Is your business credit worthy? Do you have a business credit score? If not, how can you build your business credit quickly and easily? Small business owner? Still running your business under your own name?
If you’re still running your small business as a sole proprietorship, or even a partnership, you probably already know that you need to separate your business and personal finances as much as possible. But even those of us who have already separated the two often forget to start building our business credit score until we really need it, and by then, it’s usually too late. As a result, we end up paying more for goods and services than we need to simply because we didn’t plan ahead.
Building your business credit score early on can eliminate the inconvenience and the extra cost associated with having to comingle your business and personal credit when you really need it. Just like your personal credit score, building a business credit score takes time and effort, but it is an effort that will pay off later on.
Here are a few tips for building your business credit worthiness:
1. Incorporate your business! By incorporating your business, you legally separate your business and personal credit profile. This protects you from personal liability for the actions of the corporation, as well as from the corporation’s debt obligations.
2. Obtain an employer identification number (EIN). A business’ EIN number is essentially it’s social security number, and you’ll need it to incorporate the business, apply for any business loans, credit cards, or vendor accounts, open a business checking account, and file the tax returns.
3. Open a business bank account. Every business needs a business checking account. Not only will you need it to track and handle the business finances, but it’s legally required to separate your personal and business liabilities.
4. Establish business credit with the main credit bureaus. Just like with individual credit, your business credit will be reported to three credit bureaus. Dun & Bradstreet is the most common, so the first thing that you will want to do is to apply for a free DUNS number, then start working on your trade references. Experian and Equifax also track business credit, but the process is more automatic, much like your personal credit score is tracked.
5. Establish a line of credit with vendors. If you want to build your business credit, open a line of credit with companies that report to the business credit bureaus. You should have three to five lines of credit with vendors that report payment information, such as a small business credit card, to establish strong business credit.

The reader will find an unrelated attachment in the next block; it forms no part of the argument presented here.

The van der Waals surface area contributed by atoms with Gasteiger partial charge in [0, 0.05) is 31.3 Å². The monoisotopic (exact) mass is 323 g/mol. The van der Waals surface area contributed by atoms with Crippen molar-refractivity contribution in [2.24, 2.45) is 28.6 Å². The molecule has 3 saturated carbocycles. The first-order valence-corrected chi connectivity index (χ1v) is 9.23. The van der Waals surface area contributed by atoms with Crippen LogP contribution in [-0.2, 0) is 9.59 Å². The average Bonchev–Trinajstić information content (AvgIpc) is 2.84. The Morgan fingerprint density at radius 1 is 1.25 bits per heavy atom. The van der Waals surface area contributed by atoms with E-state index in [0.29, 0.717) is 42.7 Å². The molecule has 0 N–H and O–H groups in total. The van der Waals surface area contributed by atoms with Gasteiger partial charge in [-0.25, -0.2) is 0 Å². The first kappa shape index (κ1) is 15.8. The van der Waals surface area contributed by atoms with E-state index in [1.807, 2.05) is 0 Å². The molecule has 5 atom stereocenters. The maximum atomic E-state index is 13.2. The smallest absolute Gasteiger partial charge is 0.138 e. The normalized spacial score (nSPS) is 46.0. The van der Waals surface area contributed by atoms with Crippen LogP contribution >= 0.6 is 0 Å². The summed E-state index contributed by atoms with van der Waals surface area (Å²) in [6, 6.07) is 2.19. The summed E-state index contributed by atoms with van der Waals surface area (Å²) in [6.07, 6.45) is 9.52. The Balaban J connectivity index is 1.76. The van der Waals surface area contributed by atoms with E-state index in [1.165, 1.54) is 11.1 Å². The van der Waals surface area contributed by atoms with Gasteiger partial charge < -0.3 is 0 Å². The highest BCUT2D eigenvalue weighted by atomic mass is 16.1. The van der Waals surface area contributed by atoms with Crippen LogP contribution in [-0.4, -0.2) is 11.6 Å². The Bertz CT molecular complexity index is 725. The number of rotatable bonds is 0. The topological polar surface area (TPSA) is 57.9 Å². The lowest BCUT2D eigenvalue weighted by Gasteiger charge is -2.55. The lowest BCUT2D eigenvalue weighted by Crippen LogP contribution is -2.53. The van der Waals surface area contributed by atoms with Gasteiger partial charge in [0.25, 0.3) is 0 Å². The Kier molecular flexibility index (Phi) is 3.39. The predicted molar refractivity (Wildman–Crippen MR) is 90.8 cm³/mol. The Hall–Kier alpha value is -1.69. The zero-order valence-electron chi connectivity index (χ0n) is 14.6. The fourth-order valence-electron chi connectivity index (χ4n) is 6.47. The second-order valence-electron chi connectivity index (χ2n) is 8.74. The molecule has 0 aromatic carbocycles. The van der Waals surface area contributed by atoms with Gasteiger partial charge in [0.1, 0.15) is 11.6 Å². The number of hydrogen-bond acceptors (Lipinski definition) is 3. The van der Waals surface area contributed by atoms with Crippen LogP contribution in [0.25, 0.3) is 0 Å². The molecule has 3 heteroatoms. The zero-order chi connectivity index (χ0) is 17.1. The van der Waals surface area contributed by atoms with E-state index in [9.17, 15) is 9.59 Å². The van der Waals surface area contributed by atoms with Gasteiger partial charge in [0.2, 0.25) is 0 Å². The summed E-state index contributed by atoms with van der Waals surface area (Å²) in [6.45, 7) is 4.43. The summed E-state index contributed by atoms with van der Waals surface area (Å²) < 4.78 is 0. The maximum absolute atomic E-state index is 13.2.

6. Make your payments on time, every time. To build business credit, it’s crucial to repay all your creditors and lenders on time. Your payment history with vendors, lenders, and credit issuers is the most important factor when business credit bureaus calculate your business credit score. Similar to your personal credit score, late payments will hurt your business credit score. A low credit score is the leading reason for credit denial. If your credit is damaged, consider opening a secured business credit card to help rebuild your score.
Whether you’re just starting out or you’ve been in business for a while, establishing your business credit score opens the door to many opportunities for growth. Low-interest business loans, favorable payment terms with your suppliers, and so many more benefits await businesses with great credit – just like individuals with great credit!
By now, most people should have gotten that second stimulus check… what did you do with yours? Still have it? If so, here are just a few thoughts on what you could do with that money besides spend it!
If your credit needs improvement, or if you need to establish credit, your stimulus money is the perfect place to start! Consider using all or part of it to set up a secured credit card account. They’ll hold the money for you and you’ll be on your way to rebuilding your credit.
Another option is to pay down your credit card balances with your stimulus money. Not only will that free up some available credit, but you’ll save money on interest, and you might just see a little boost in your credit score.
Or you could simply save the money! Put it into your savings account for when you need it. No matter what you do with your money, make sure you don’t just blow it. Too many people run out and buy that big screen TV, fancy new computer, new phone, or other toy that just came out, only to need the money for something once it’s been spent. So, before you run to the corner big box store, sit down and really think about what you’re going to do with your check.
So, you’ve applied for a brand new credit card, been approved, and now you’re wondering just how long it will take before you have the new credit card in hand? Assuming that you did not apply for one of the new instant approval cards, it can take five to ten days for approval, and then you should receive your physical card within five to ten days after approval.
Once you’ve received the card, you’ll need to activate the card by following the instructions you’ll receive with the card. Depending on whether you requested a PIN number, that will arrive separately, but typically you’ll be able to use the card once you’ve received and activated it.
If you’re looking for a new credit card, here are a few options for those who are just starting out with credit:
If you’re got poor credit, you can still get a credit card. Granted, you likely won’t qualify for the best deals, rewards, or interest rates, but there are options. Certain credit card companies will actually work with you to build your credit score over time.
When you are approved, it will likely be for a much lower credit limit, and there may be a fee attached to the issuance of the card.
Because the interest rate will be significantly higher, you will want to pay off the balance every month. Just remember this is a starter card. Assuming that you use the card responsibly and that you pay in full and on time every time, you should see your credit score improve over time, thus enabling you to earn access to better credit card offers in the future.
Here are a few options for you to consider:
If you were laid off by your employer today, what would you do? Would you find another job? Do you have enough money in savings to survive for a while? What would you do next?